“We’ve never had a period like this in modern American history,” lamented Governor DeSantis in April 2020, one with “such little new content.”
A behind-the-scenes look at what Public Books editors and staff have been reading this month.
Does loving a work of literature mean seizing it? How should critics feel about their feelings toward a text?
Maria Dahvana Headley’s translation of “Beowulf” forces us to think about what we need to be true about the past, and our access to it.
“I always thought that the challenge of writing my grandmother’s story was capturing her singular voice. Rereading her emails, I remember why.”
Lamming never lets readers forget that within that one man—as within all of us—is a boiling multitude.
His characters—in 1919 Ireland, 1857 India, and 1940 Singapore—intuit that the world is about to collapse. But they can do nothing to save it.
Capitalism seeks wealth to meet desires. But foraging societies follow “the Zen road to affluence”: not by getting more, but wanting less.
Even in Shakespeare’s era, theaters literally shielded people from the state. Today’s theaters might talk sanctuary, but rarely practice it.
Why does the city of Chicago have a monument, gifted by a Fascist dictator, commemorating another Fascist? And why does it still stand?
Female journalists in Vietnam returned, like the soldiers, nursing wounds that their countries would refuse to acknowledge.
“What would it mean to create a sanctuary for all?”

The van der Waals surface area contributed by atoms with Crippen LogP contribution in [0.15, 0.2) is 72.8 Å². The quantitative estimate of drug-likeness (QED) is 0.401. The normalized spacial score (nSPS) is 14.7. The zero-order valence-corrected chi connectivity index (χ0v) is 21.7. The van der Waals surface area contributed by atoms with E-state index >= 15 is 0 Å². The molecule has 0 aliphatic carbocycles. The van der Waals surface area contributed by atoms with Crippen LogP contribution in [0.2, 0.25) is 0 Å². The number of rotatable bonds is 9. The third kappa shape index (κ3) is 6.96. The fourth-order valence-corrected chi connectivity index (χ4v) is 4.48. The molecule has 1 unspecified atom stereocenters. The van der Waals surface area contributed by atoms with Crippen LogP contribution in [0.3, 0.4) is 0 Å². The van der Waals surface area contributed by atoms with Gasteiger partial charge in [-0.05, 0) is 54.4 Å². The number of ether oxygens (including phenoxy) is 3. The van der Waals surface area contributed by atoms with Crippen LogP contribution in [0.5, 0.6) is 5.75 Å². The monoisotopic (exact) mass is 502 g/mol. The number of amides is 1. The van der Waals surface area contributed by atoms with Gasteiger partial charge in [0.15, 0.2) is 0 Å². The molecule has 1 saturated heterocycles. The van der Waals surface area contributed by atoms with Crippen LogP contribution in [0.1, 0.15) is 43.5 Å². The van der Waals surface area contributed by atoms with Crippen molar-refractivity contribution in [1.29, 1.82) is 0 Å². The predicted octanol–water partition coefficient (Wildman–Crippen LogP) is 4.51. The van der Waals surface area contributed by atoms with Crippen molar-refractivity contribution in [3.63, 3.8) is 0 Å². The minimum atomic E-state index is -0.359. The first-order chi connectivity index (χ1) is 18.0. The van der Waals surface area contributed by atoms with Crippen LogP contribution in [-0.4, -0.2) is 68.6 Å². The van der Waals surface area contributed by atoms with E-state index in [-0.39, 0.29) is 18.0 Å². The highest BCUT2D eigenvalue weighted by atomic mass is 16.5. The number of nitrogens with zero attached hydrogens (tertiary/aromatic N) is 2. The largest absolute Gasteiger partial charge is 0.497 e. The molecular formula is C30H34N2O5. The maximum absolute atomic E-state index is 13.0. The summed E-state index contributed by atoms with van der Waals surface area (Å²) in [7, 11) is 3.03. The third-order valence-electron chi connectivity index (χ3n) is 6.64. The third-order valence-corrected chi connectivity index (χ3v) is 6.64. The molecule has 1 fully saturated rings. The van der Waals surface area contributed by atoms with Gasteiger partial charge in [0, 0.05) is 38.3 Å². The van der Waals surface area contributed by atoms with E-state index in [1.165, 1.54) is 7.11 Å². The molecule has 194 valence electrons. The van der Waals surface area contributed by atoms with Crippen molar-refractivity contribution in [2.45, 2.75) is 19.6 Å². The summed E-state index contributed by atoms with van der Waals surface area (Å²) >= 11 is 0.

“If we want technologies that will not undermine our humanity, social analysts must join with other researchers.”
“As a teenager, I also worked at HaMeshulash for several months. It’s quite possible that I was the worst waiter in the history of the café.”
Butler’s work helps us see how time is a spiral, how the present moment is always layered with multiple pasts and underlying alternate futures.
Rather than politically utopian, Butler’s stories teach us about grief, consolation, hope, and—most of all—how to live in struggle.
Pandemics, racist violence, climate change, democratic collapse: it’s finally clear that it’s Butler’s world. We’re just living in it.
Agatha Christie’s “At Bertram’s Hotel” allows us to have our nostalgic cake and read it too.
Since 1892, the United States has deported more immigrants (over 57 million) than any other nation.
In what ways might art resist a colonial state? Can a painting function as a land rights claim?